By allowing ads to appear on this site, you support the local businesses who, in turn, support great journalism.
Acupuncture — for pets?

Although Turlock veterinarian Robert Santos is afraid of needles, he gives shots to his patients every day. In fact, he recently spent some time in China studying the art of needlework in acupuncture courses, but the patients on whom he is performing this progressive practice aren’t stressed adults – they’re animals.

Behind Monte Vista Avenue Small Animal Hospital in Turlock is the Center for Pet Longevity where Santos brings animals to a private room to perform the acupuncture practices.

“I mainly perform it for pain relief and seizure control,” said Santos, noting that elevating an animal’s quality of life is the predominant reason owners bring their pets to him.

Dating back to roughly 5000 B.C., acupuncture is an alternative medicine created by the Chinese who discovered that putting pressure on something created relief. In an effort to expand his services and stay abreast of developments in the veterinary industry, Santos found that the pet community in the Central Valley was receptive to the progressive practice. However, it does have its limitations.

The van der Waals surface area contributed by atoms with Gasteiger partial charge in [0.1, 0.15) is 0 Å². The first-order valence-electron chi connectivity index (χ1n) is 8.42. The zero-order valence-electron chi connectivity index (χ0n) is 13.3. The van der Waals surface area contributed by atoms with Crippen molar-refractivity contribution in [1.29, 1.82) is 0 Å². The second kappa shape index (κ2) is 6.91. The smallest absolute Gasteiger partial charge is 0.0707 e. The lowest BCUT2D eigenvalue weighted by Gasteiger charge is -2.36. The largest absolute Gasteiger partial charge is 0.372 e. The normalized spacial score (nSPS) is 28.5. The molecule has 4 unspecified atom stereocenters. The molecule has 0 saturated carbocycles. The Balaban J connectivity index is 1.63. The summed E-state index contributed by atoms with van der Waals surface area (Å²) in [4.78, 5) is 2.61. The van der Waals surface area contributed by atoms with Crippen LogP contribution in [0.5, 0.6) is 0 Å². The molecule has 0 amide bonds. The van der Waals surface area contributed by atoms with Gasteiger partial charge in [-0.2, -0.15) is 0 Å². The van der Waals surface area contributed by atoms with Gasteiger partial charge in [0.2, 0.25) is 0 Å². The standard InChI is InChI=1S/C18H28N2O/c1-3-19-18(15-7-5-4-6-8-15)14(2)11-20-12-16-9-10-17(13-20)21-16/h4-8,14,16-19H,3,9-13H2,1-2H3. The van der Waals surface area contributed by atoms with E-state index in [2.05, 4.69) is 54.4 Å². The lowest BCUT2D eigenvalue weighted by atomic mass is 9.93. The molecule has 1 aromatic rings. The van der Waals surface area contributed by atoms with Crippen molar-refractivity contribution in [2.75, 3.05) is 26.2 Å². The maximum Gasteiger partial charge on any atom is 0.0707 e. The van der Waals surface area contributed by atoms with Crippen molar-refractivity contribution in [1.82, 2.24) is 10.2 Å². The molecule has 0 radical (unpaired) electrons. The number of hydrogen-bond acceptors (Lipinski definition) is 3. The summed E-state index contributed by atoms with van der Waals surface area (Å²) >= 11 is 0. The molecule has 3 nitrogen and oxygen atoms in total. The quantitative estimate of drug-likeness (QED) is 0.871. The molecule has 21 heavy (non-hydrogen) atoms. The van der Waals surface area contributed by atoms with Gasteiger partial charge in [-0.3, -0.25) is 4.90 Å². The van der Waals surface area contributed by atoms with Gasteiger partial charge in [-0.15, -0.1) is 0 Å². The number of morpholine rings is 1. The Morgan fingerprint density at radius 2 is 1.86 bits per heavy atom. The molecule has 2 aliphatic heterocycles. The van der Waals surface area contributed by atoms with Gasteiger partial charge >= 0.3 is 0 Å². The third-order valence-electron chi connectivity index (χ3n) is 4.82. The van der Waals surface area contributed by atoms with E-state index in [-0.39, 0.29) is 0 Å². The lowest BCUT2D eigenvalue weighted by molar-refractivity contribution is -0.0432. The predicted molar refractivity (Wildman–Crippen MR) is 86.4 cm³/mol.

“If your leg is broken I’m not going to fix it through acupuncture. I’m going to fix it through Western medicine, but acupuncture could take over for pain control or to help the immune system,” Santos explained.

The practice is also becoming increasingly common as Santos said roughly 50 to 60 percent of veterinary students he has seen while searching for prospective hires are showing an interest in the field.

“When I was in class we never talked about it and that was 23 years ago,” said Santos.

A pet's need for treatment varies though it is common for an owner to bring their pet once a week for about a month before transitioning to monthly sessions and then to yearly tune-ups, said Santos.

For more information about the Center for Pet Longevity, visit